Each topic will be analyzed by a group of participants, and discussed with the entire set of participants. The end result will be a clearly articulated document that deals with the scope, analysis, and future of event processing, and seed a substantial federated research projects.

Besides the professional side, it will also be a good opportunity to meet old friends that I don't see on regular basis. Stay tuned to more on the Dagstuhl seminar (and I am sure that some of the event processing bloggers like Marco Sierio or Paul Vincent will provide you other perspectives about this seminar.

Tuesday, April 27, 2010

Revisiting Web 2.0 and event processing

To those who like interesting numbers -- I've noticed this week that the number of my contacts in LinkedIn reached 777, it will probably not stay long, as it keeps changing. I have written before about the use of event processing in social networks, an area that I think has big potential that has not been fully explored yet. I have challenged the students in my event processing class at the Technion to select a project that is somehow related to the use of event processing in Web 2.0, and social networks in particular.
I have written before that unlike the phrase, event processing is not always about threats and opportunities. In fact, typically in Web 2.0 the use of event processing is in information dissemination - getting the right information to the right person at the right granularity in the right time. This is a case of situation awareness while the situation here is the fact that some website content has been changed, or that some activity related to social network, Blog, Wiki, and other collaborative applications happened. This can have any of the event processing functions --- filtering seems to be quite dominant, but also transformation - aggregation, translations, splitting all have a role, and of course pattern matching may also have a significant role -- example: send me update after three changes, patterns related to number of readers in a Blog (Google Analytics provides some), patterns related to activities in social networks over time and space, patterns related to tags in twitter and more... I think we'll hear much more about this topic.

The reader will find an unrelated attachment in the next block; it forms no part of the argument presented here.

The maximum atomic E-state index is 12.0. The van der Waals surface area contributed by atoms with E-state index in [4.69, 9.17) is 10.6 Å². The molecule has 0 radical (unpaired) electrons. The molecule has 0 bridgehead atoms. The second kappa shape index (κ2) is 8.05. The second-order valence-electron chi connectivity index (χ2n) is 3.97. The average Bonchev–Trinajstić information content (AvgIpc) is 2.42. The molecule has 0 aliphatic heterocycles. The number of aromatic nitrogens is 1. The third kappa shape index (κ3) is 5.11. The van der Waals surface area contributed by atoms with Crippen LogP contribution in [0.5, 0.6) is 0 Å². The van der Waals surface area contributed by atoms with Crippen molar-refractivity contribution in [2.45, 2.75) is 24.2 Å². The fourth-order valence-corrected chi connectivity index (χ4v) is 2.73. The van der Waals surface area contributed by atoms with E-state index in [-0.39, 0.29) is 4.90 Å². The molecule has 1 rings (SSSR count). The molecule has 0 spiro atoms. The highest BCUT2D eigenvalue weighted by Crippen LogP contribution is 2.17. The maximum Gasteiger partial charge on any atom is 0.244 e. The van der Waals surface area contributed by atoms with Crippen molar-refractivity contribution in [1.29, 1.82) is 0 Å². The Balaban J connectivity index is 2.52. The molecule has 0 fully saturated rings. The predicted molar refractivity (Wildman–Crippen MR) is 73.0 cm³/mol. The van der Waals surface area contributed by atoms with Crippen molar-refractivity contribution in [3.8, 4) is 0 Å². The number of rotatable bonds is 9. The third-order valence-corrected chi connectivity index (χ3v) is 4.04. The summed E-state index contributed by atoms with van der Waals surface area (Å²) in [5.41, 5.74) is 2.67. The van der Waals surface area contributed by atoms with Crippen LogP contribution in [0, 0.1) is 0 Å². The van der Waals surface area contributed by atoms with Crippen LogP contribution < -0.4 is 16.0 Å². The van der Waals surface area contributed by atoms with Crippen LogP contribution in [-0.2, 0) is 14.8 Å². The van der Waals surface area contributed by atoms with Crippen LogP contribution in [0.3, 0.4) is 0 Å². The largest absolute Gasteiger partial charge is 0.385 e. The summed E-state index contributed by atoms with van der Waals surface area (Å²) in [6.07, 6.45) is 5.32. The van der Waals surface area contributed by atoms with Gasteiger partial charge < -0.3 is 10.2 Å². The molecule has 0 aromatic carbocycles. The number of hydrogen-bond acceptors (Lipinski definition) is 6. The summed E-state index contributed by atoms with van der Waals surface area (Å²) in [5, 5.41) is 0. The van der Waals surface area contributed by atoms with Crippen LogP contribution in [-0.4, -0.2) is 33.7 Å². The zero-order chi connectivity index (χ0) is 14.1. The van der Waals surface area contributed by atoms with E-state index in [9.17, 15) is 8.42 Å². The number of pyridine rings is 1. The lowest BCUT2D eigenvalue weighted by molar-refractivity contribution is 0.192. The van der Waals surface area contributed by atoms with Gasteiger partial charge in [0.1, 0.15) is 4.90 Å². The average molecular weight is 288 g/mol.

Monday, April 26, 2010

Letter to the editor in the Communications of ACM

Paul Vincent attracted our attention to an article in the Communication of the ACM written by Julian Hyde from SQLstream, and wondered about some of the assertions that were expressed in this article. Reading the original article, I indeed found some inaccurate assertions that somehow missed in the review process of the CACM magazine. After communicating with the editor-in-chief of CACM, he suggested that I'll write a short response (and the author will have a right to respond to the response). It takes some time, but today I got the electronic copy of CACM and found that my response, and the response of Mr. Hyde to my response have been published. You can read for yourself (under the title - "event processing anywhere"). In essence I have mentioned three inaccuracies in the original article:

1. On whether event processing is a blanket term for stream query systems: actually event processing is much broader term then stream query
2. There is a religious war between SQL and non-SQL vendor. I have not noticed the religious war, many vendors have both SQL and non-SQL interfaces.
3. Event processing is restricted to one application type in the financial services area, while other application areas are neglected; this is indeed a common misconception, and I have written about it in the past.

Mr. Hyde took his right of response by saying that the event processing vendors fail to satisfy the expectations of the BI community, this is a new claim, which does not seem to respond to any of the issues above.

Paul Vincent in his Blog's post raises another interesting assertion from the CACM article that streaming query engine is a new technology -- well, new is a relative term.

Bottom line: while people are used to view marketing material with a grain of salt, it is typically expected from a respectable magazine which employs review processes to be more accurate, since people tend to take it as a reliable source.